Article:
Today I’m continuing with this series of autoimmune disorders and their affect on the eyes. This list is taken from my post: “May is Healthy Vision Month.” The list in this post isn’t a comprehensive one, so I’m adding new ones to it.
The main ocular involvement in Behçet’s disease is where the inflammatory process spreads inside the eye, causing uveitis. This may affect the front part of the eye causing symptoms of redness, pain and sensitivity to light. … Unfortunately, the usual scenario is for the inflammation to spread to the back of the eye.
Inflammation inside of the eye (uveitis, retinitis, and iritis) occurs in more that half of those with Behçet’s disease and can cause blurred vision, pain, and redness.
Systemic lupus is a chronic autoimmune disease that can affect any part of the body, including the eyes.Lupus most often affects the heart, joints, skin, lungs, blood vessels, kidneys and central nervous system (CNS).
5 Ways Lupus can Affect the Eyes
- Dry Eye Disease (Keratoconjunctivitis Sicca) – Dry eye syndrome is a condition in which dry eye symptoms become quite severe, often creating a gritty, sandy sensation in the eye as well as itching and burning.
- Eyelid Disease – Discoid Lupus Erythematosus, which appears as a thickened rash. The rash is made up of scaly, disc-shaped lesions. over the eyelids.
- Retinal Disease – Retinal vasculitis is a complication of lupus in which blood supply to the retina is reduced or limited. When this occurs, the retina tries to repair itself by developing new blood vessels, a process called neovascularization.
- Scleral Disease – Lupus can cause Scleritis. Scleritis causes the sclera to become inflamed and painful. Due to the inflammation, the sclera becomes thinner, creating a very weak area of the eye that can actually perforate or increase the risk of serious damage if eye trauma were to occur in the future.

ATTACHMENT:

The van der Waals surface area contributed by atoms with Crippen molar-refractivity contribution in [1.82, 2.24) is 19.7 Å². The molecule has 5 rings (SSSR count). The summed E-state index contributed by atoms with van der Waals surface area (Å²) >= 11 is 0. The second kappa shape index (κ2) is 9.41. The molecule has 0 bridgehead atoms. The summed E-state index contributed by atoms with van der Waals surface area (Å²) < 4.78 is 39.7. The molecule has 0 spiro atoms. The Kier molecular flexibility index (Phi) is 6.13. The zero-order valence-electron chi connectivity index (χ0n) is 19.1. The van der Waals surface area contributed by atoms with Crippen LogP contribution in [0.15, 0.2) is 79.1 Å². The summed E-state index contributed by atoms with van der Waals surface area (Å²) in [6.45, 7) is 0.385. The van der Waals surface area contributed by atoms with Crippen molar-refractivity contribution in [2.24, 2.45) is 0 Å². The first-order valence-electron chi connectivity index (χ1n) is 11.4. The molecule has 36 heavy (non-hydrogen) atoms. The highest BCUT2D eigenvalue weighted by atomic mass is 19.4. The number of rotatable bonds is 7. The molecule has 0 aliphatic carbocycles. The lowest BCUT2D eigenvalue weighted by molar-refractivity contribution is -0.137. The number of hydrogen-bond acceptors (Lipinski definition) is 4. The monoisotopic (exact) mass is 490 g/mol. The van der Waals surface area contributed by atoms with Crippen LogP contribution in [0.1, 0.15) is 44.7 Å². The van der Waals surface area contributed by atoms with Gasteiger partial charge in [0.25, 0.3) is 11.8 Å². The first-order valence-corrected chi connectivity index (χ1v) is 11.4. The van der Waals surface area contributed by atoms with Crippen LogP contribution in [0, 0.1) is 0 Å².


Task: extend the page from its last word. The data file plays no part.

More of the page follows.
- Nerve Disease – Optic Neuritis is an inflammation of the covering around the optic nerve. Usually only one eye is affected, but profound vision damage can occur. Optic neuritis related to lupus often causes the optic nerve to atrophy.
Click here to read more about Lupus.
Multiple Sclerosis (MS)
Vision problems are pretty common for people with MS. The symptoms usually come and go on their own.
Vision problems associated with MS
Vision Loss – Optic Neuritis
This condition usually comes on quickly, over a few hours or days. You may notice some of these symptoms:
- Pain when you move your eyes
- Blurred vision
- Loss of color vision
- Trouble seeing to the side
- A hole in the center of your vision
- Blindness in rare cases
- Headache — a dull ache behind your eyes
In MS, the problem occurs in the part of the brain that controls the nerves that go to the muscles that control the eye.
Uncontrollable Eye Movements – Nystagmus. Small, rapid and repetitive eye movements
Click here to read more about MS.
People with Psoriasis can develop Uveitis. For patients with psoriatic arthritis, the risk is about 7 percent (or 70 people per 1,000) will develop uveitis. One study found that as many as 17 percent of children with psoriatic arthritis will get uveitis.
Symptoms for uveitis or iritis:
- Eye pain
- Sensitivity to light
- Eye redness
- Blurred vision
- Seeing spots in your vision
Click here to read more about Psoriasis
Reactive arthritis is a type of arthritis that occurs due to an infection. Arthritis is when joints become inflamed and painful. Reactive arthritis is not contagious. It’s also known as Reiter’s Syndrome. It mostly affects men ages 20 to 50. Symptoms can last from 3 to 12 months.
Symptoms of eye problems may include:
- Red eyes
- Painful and irritated eyes
- Blurry vision
- Inflamed mucous membrane that covers the eyeball and eyelid (conjunctivitis)
- Inflammation of the inner eye (uveitis)